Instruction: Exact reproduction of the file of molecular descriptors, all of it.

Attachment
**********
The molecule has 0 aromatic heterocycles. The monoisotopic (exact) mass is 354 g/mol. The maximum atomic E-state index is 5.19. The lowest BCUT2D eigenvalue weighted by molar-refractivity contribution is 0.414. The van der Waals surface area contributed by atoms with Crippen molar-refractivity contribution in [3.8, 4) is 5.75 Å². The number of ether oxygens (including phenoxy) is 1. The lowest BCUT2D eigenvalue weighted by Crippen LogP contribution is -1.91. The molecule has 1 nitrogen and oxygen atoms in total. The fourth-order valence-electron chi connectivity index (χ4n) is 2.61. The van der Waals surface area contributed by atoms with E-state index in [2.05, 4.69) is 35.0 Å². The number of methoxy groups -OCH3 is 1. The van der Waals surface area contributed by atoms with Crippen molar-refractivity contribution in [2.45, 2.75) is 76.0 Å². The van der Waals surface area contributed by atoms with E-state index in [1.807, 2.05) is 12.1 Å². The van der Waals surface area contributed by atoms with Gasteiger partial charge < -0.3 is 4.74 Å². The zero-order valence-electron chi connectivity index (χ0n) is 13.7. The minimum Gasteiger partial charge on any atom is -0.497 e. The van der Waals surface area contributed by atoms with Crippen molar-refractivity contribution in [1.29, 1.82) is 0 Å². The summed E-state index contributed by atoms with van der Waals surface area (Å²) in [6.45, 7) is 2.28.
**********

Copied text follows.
The molecule has 0 aromatic heterocycles. The monoisotopic (exact) mass is 354 g/mol. The maximum atomic E-state index is 5.19. The lowest BCUT2D eigenvalue weighted by molar-refractivity contribution is 0.414. The van der Waals surface area contributed by atoms with Crippen molar-refractivity contribution in [3.8, 4) is 5.75 Å². The number of ether oxygens (including phenoxy) is 1. The lowest BCUT2D eigenvalue weighted by Crippen LogP contribution is -1.91. The molecule has 1 nitrogen and oxygen atoms in total. The fourth-order valence-electron chi connectivity index (χ4n) is 2.61. The van der Waals surface area contributed by atoms with E-state index in [2.05, 4.69) is 35.0 Å². The number of methoxy groups -OCH3 is 1. The van der Waals surface area contributed by atoms with Crippen molar-refractivity contribution in [2.45, 2.75) is 76.0 Å². The van der Waals surface area contributed by atoms with E-state index in [1.807, 2.05) is 12.1 Å². The van der Waals surface area contributed by atoms with Gasteiger partial charge < -0.3 is 4.74 Å². The zero-order valence-electron chi connectivity index (χ0n) is 13.7. The minimum Gasteiger partial charge on any atom is -0.497 e. The van der Waals surface area contributed by atoms with Crippen molar-refractivity contribution in [1.29, 1.82) is 0 Å². The summed E-state index contributed by atoms with van der Waals surface area (Å²) in [6.45, 7) is 2.28.